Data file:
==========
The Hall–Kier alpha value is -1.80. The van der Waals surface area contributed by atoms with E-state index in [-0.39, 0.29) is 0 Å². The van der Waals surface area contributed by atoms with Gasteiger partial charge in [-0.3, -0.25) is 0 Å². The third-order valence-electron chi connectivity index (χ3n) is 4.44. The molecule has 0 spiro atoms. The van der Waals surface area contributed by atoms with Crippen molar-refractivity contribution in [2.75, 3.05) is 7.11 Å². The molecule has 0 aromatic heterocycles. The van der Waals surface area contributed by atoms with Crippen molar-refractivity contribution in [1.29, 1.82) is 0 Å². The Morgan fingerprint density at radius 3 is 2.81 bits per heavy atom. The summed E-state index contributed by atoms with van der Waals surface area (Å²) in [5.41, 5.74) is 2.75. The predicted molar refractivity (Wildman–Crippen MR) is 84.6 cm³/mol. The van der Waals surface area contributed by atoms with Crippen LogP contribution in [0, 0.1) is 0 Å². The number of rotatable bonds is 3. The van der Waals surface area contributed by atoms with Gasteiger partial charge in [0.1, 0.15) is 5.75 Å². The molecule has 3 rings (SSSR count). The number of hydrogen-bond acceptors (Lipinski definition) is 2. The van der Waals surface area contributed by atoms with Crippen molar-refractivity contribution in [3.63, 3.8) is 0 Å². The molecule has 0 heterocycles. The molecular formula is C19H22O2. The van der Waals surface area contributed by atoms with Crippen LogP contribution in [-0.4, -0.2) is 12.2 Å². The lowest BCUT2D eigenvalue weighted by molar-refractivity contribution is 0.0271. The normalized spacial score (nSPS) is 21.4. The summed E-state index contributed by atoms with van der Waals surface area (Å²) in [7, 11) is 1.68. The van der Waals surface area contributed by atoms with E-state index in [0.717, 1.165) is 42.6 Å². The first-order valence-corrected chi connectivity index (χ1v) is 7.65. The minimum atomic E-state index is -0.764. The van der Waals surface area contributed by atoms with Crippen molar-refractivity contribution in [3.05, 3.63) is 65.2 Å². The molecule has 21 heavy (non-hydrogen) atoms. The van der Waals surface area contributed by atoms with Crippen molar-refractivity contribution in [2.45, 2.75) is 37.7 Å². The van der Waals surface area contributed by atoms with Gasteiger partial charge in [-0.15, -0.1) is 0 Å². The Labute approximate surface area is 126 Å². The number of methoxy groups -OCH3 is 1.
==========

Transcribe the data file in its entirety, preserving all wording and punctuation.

The Hall–Kier alpha value is -1.80. The van der Waals surface area contributed by atoms with E-state index in [-0.39, 0.29) is 0 Å². The van der Waals surface area contributed by atoms with Gasteiger partial charge in [-0.3, -0.25) is 0 Å². The third-order valence-electron chi connectivity index (χ3n) is 4.44. The molecule has 0 spiro atoms. The van der Waals surface area contributed by atoms with Crippen molar-refractivity contribution in [2.75, 3.05) is 7.11 Å². The molecule has 0 aromatic heterocycles. The van der Waals surface area contributed by atoms with Crippen molar-refractivity contribution in [1.29, 1.82) is 0 Å². The Morgan fingerprint density at radius 3 is 2.81 bits per heavy atom. The summed E-state index contributed by atoms with van der Waals surface area (Å²) in [5.41, 5.74) is 2.75. The predicted molar refractivity (Wildman–Crippen MR) is 84.6 cm³/mol. The van der Waals surface area contributed by atoms with Crippen LogP contribution in [0, 0.1) is 0 Å². The number of rotatable bonds is 3. The van der Waals surface area contributed by atoms with Gasteiger partial charge in [0.1, 0.15) is 5.75 Å². The molecule has 3 rings (SSSR count). The number of hydrogen-bond acceptors (Lipinski definition) is 2. The van der Waals surface area contributed by atoms with Crippen molar-refractivity contribution in [3.63, 3.8) is 0 Å². The molecule has 0 heterocycles. The molecular formula is C19H22O2. The van der Waals surface area contributed by atoms with Crippen LogP contribution in [-0.4, -0.2) is 12.2 Å². The lowest BCUT2D eigenvalue weighted by molar-refractivity contribution is 0.0271. The normalized spacial score (nSPS) is 21.4. The summed E-state index contributed by atoms with van der Waals surface area (Å²) in [7, 11) is 1.68. The van der Waals surface area contributed by atoms with E-state index in [0.717, 1.165) is 42.6 Å². The first-order valence-corrected chi connectivity index (χ1v) is 7.65. The minimum atomic E-state index is -0.764. The van der Waals surface area contributed by atoms with Crippen molar-refractivity contribution in [3.05, 3.63) is 65.2 Å². The molecule has 21 heavy (non-hydrogen) atoms. The van der Waals surface area contributed by atoms with Crippen molar-refractivity contribution in [2.45, 2.75) is 37.7 Å². The van der Waals surface area contributed by atoms with Gasteiger partial charge in [-0.15, -0.1) is 0 Å². The Labute approximate surface area is 126 Å². The number of methoxy groups -OCH3 is 1.